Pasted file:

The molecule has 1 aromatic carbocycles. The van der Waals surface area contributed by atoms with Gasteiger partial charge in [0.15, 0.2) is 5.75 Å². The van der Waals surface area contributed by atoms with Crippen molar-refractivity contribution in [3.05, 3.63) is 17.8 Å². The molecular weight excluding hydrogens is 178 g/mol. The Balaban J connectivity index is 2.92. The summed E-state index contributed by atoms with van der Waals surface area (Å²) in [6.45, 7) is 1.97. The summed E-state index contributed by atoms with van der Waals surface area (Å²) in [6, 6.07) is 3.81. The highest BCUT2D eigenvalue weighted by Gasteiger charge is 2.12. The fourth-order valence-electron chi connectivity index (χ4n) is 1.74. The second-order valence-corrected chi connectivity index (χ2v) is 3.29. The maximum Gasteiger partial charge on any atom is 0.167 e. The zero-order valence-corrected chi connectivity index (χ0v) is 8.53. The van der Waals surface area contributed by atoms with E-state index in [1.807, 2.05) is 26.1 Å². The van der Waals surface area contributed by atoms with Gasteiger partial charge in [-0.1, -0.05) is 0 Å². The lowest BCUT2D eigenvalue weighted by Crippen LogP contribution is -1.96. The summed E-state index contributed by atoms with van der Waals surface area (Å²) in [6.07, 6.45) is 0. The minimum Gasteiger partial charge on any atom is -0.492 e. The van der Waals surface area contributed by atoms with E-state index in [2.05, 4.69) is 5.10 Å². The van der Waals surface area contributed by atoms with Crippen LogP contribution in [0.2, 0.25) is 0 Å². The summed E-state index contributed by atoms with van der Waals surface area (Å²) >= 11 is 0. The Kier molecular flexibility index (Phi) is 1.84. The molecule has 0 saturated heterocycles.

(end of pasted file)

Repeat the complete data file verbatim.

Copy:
The molecule has 1 aromatic carbocycles. The van der Waals surface area contributed by atoms with Gasteiger partial charge in [0.15, 0.2) is 5.75 Å². The van der Waals surface area contributed by atoms with Crippen molar-refractivity contribution in [3.05, 3.63) is 17.8 Å². The molecular weight excluding hydrogens is 178 g/mol. The Balaban J connectivity index is 2.92. The summed E-state index contributed by atoms with van der Waals surface area (Å²) in [6.45, 7) is 1.97. The summed E-state index contributed by atoms with van der Waals surface area (Å²) in [6, 6.07) is 3.81. The highest BCUT2D eigenvalue weighted by Gasteiger charge is 2.12. The fourth-order valence-electron chi connectivity index (χ4n) is 1.74. The second-order valence-corrected chi connectivity index (χ2v) is 3.29. The maximum Gasteiger partial charge on any atom is 0.167 e. The zero-order valence-corrected chi connectivity index (χ0v) is 8.53. The van der Waals surface area contributed by atoms with E-state index in [1.807, 2.05) is 26.1 Å². The van der Waals surface area contributed by atoms with Gasteiger partial charge in [-0.1, -0.05) is 0 Å². The lowest BCUT2D eigenvalue weighted by Crippen LogP contribution is -1.96. The summed E-state index contributed by atoms with van der Waals surface area (Å²) in [6.07, 6.45) is 0. The minimum Gasteiger partial charge on any atom is -0.492 e. The van der Waals surface area contributed by atoms with E-state index in [2.05, 4.69) is 5.10 Å². The van der Waals surface area contributed by atoms with Crippen LogP contribution in [0.2, 0.25) is 0 Å². The summed E-state index contributed by atoms with van der Waals surface area (Å²) >= 11 is 0. The Kier molecular flexibility index (Phi) is 1.84. The molecule has 0 saturated heterocycles.